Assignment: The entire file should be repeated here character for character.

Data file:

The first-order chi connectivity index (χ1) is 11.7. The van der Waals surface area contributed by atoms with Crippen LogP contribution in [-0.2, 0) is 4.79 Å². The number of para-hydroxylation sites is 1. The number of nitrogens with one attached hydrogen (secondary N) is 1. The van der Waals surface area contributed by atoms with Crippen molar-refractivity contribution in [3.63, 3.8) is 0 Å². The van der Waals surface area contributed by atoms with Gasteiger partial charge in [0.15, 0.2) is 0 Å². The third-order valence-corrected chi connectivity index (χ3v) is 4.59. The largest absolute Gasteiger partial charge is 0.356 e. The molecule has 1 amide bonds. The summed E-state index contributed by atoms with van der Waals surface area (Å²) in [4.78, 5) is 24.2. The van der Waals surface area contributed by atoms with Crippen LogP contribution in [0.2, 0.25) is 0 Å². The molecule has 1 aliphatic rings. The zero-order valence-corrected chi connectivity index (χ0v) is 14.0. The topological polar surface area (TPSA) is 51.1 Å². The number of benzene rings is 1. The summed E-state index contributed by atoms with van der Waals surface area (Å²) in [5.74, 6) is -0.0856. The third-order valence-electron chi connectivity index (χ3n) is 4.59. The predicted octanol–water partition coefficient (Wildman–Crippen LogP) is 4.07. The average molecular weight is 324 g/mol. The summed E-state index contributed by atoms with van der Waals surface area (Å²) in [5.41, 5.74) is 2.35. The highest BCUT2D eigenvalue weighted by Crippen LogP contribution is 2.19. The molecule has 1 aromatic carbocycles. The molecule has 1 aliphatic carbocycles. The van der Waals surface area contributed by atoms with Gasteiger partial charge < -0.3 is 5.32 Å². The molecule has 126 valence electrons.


The first-order chi connectivity index (χ1) is 11.7. The van der Waals surface area contributed by atoms with Crippen LogP contribution in [-0.2, 0) is 4.79 Å². The number of para-hydroxylation sites is 1. The number of nitrogens with one attached hydrogen (secondary N) is 1. The van der Waals surface area contributed by atoms with Crippen molar-refractivity contribution in [3.63, 3.8) is 0 Å². The van der Waals surface area contributed by atoms with Gasteiger partial charge in [0.15, 0.2) is 0 Å². The third-order valence-corrected chi connectivity index (χ3v) is 4.59. The largest absolute Gasteiger partial charge is 0.356 e. The molecule has 1 amide bonds. The summed E-state index contributed by atoms with van der Waals surface area (Å²) in [4.78, 5) is 24.2. The van der Waals surface area contributed by atoms with Crippen LogP contribution in [0.2, 0.25) is 0 Å². The molecule has 1 aliphatic rings. The zero-order valence-corrected chi connectivity index (χ0v) is 14.0. The topological polar surface area (TPSA) is 51.1 Å². The number of benzene rings is 1. The summed E-state index contributed by atoms with van der Waals surface area (Å²) in [5.74, 6) is -0.0856. The third-order valence-electron chi connectivity index (χ3n) is 4.59. The predicted octanol–water partition coefficient (Wildman–Crippen LogP) is 4.07. The average molecular weight is 324 g/mol. The summed E-state index contributed by atoms with van der Waals surface area (Å²) in [5.41, 5.74) is 2.35. The highest BCUT2D eigenvalue weighted by Crippen LogP contribution is 2.19. The molecule has 1 aromatic carbocycles. The molecule has 1 aliphatic carbocycles. The van der Waals surface area contributed by atoms with Gasteiger partial charge < -0.3 is 5.32 Å². The molecule has 126 valence electrons.